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New Unified Police 'stealth stat box' helps find speeders

(Jay Hancock, KSL TV)


1 photo

Estimated read time: 2-3 minutes

MIDVALE – You could pass right by it and not even know.

However, before explaining what the gray box strapped to a pole along Carlson Avenue in Midvale is, it's important to talk to those who live where it's set up.

And what they notice every single day.

"It's just the speed factor," said Jolene Day. "It's the speed. People zoom by here all the time."

Jolene and her husband Zac love living in this neighborhood.

They just wish those who drive through here did, too.

"I've seen people lose their radiator because they're cruising through this too fast and they hit those two dips right there," said Zac Day.

The speed limit through Carlson Avenue is 25 miles an hour.

However, even the guy who lives on this corner, the one with the rocks, knows better.

"Those are there specifically to catch the bumpers of people that are flying through and they get onto the lawn," said Jolene Day with a laugh.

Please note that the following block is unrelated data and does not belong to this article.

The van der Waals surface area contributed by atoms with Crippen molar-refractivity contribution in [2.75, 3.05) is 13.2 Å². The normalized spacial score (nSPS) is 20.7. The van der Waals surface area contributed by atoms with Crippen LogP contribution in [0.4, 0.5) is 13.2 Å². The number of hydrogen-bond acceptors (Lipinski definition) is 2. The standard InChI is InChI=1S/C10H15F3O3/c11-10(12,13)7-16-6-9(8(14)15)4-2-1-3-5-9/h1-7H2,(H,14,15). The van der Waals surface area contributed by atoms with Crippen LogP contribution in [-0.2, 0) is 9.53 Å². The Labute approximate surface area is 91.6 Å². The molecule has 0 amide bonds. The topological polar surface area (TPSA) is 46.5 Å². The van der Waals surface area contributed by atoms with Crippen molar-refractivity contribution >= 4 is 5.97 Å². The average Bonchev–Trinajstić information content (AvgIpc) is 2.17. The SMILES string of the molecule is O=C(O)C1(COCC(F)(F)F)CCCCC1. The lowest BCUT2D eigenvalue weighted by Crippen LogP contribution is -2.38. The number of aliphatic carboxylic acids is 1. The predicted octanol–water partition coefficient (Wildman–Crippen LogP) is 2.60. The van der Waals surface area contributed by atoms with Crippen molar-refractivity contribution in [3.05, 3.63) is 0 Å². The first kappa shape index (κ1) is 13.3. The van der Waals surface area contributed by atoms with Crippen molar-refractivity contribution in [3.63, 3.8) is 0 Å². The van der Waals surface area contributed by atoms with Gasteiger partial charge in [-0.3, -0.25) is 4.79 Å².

Plus, with so many kids who play in this neighborhood, parents figured it was time to talk to the city.

Which brings us back to that little gray box.

It was put in by the Unified Police Department.

"It's counting cars and it's recording speed and the time of day," said Sgt. Melody Cutler.


It's a great tool for us so we don't have an officer sitting all day long somewhere where maybe there's not a problem, or it's only a problem between 5 and 7 p.m.

–Sgt. Melody Cutler, Unified Police Department


Police figure, by recording those statistics, it'll help them to know when to assign an officer to patrol for speeders.

"It's a great tool for us so we don't have an officer sitting all day long somewhere where maybe there's not a problem, or it's only a problem between 5 and 7 p.m.," said Cutler.

The box doesn't have any cameras, so it isn't taking pictures or video or anything like that.

Police say it's just recording information.

It's also the first box of its kind being used by the Unified Police Department.

"There are no license plates being collected," said Cutler. "It's just collecting statistics."

For those who live in this neighborhood, they hope it's a step to eventually getting drivers to slow down.

"Something needs to be done," said Jolene Day. "We don't want anybody to get hurt because someone is speeding through here."

Photos

Alex Cabrero

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